This attraction is located in the southwest of Jubilee Garden. You can’t miss the Ferris wheel from the banks of the Thames. The best way to get there is via Waterloo Station – you’ll spot the wheel the moment you step off the train. Alternatively, you can get off at Westminster Station and take a walk across Westminster Bridge. Embankment and Charing Cross are situated north of the Thames, about a 15-minute walk from the London Eye. If approaching from either of these two stations, you’ll need to cross Hungerford Bridge to get to the London Eye.
Access is barrier-free, and thanks to the capsules having glass walls, even people in wheelchairs get a good view.
- Stations close to the London Eye: Waterloo, Westminster, Embankment, and Charing Cross
- Bus lines: 211, 77, and 381
- Parking: Q-Park Westminster is the nearest multi-story car park.
The ticket office is located in County Hall, directly next to the London Eye, so the following address should be used for navigation purposes:
Riverside Building, County Hall
Westminster Bridge Road
Opening times for the London Eye
From September through June, the London Eye is open daily from 10:00 a.m. to 8:30 p.m. However, tickets can be purchased as from 9:30 a.m. The capsules start moving at 10:00 a.m. In the months of July and August, the view can be enjoyed for an extra hour (until 9:30 p.m.). The only exceptions are Christmas Eve (10:00 a.m. – 5:30 p.m.) and New Year’s Eve (10:00 a.m. – 3:00 p.m.).
Watching the sunset from the London Eye is a very special experience
The best times to visit the London Eye: Generally speaking, the busiest time is between 11:00 a.m. and 4:00 p.m. Waiting times are at their longest during this period. You may not have to wait as long if you arrive at the Ferris wheel in the early morning or late afternoon. Weekdays are also less busy than weekends. In bad weather, the waiting time is often shorter than when the sun’s shining. However, you should bear in mind that you can’t see as far when it’s raining.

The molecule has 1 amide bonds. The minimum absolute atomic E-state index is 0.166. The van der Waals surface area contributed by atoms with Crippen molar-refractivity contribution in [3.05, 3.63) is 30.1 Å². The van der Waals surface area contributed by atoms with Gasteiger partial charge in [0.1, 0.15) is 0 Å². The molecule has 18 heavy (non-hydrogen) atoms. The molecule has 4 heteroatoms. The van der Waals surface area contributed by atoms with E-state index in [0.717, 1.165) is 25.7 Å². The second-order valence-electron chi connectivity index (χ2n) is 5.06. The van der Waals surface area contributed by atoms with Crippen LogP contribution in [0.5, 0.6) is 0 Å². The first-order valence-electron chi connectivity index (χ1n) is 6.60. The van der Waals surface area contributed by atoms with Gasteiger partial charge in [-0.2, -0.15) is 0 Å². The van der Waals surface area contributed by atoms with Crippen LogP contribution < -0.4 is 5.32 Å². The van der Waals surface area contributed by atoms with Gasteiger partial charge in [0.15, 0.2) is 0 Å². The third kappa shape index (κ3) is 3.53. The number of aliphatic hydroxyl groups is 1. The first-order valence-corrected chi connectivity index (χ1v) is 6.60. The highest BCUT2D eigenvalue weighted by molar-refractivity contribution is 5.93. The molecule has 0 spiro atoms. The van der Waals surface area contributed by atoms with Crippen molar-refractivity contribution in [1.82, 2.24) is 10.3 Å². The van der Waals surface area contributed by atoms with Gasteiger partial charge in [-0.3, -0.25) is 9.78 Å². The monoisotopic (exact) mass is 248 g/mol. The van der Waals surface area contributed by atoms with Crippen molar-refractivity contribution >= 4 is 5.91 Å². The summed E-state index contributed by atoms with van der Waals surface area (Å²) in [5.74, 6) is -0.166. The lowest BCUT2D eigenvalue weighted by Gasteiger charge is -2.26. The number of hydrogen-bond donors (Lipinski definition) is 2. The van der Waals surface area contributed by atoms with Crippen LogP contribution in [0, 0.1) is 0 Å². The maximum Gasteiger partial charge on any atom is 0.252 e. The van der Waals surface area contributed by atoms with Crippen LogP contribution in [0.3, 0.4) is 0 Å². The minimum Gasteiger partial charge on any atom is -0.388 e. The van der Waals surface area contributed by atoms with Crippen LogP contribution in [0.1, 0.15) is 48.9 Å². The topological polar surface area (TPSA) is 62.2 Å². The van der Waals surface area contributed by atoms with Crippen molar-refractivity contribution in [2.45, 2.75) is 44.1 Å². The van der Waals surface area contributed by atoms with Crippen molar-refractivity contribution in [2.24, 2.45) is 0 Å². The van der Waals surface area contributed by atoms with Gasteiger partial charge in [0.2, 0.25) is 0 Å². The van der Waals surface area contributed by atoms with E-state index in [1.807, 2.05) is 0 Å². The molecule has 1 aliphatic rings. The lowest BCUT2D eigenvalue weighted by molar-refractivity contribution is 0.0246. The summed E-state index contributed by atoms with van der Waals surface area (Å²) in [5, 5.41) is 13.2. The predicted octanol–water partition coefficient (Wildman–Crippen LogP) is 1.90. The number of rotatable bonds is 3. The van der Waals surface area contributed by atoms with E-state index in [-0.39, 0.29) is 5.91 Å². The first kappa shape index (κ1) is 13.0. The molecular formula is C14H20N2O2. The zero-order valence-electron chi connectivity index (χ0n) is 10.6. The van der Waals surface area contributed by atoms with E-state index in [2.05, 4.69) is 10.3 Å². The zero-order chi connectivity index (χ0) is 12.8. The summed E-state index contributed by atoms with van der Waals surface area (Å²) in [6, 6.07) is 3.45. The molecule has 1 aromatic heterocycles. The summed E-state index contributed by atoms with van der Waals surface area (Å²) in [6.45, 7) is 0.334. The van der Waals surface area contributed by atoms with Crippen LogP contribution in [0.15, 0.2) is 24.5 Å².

Something else that’s good to know: Visitors with disabilities are generally admitted via the fast-track entrance.
Is a visit to the London Eye worth it?
I was initially somewhat skeptical, as I’m not a great fan of standard tourist attractions. However, the ride absolutely blew me away! There’s ample time to view all the sights from a very different perspective and take photos or do some filming. The view is simply breathtaking and well worth the money.
Tip: Watching the sun go down from the London Eye is an unforgettable experience!
A special time of the evening: when the London Eye lights up
In the daytime, you get an incredible view of the city from the London Eye, and in the evening the big wheel lights up to become a spectacular feature of the London skyline. The London Eye is illuminated in different colors depending on the occasion. For the wedding of Prince William and Kate Middleton, for example, the wheel was lit in the colors of the national flag, the Union Jack, and on St. Patrick’s Day – as you might expect – it’s a blaze of green.
The lights are also truly magical at Christmas and on New Year’s Eve! In our opinion, the light show at the London Eye is a special attraction that can easily be combined with a stroll along the Thames.
I love traveling in Europe and I am passionate about writing about my travels. The cultural peculiarities of each region always fascinate me. I enjoy exploring and discovering the best-kept secrets of each town or village. I love road trips as much as city breaks; I love visiting an art gallery and also the magic of musicals or discovering new delicacies in a street market. In this blog, I write about all my travel adventures and my best tips and tricks! Auf Loving Travel schreibe ich über alle meine Reiseerlebnisse und gebe euch meine besten Tipps und Tricks!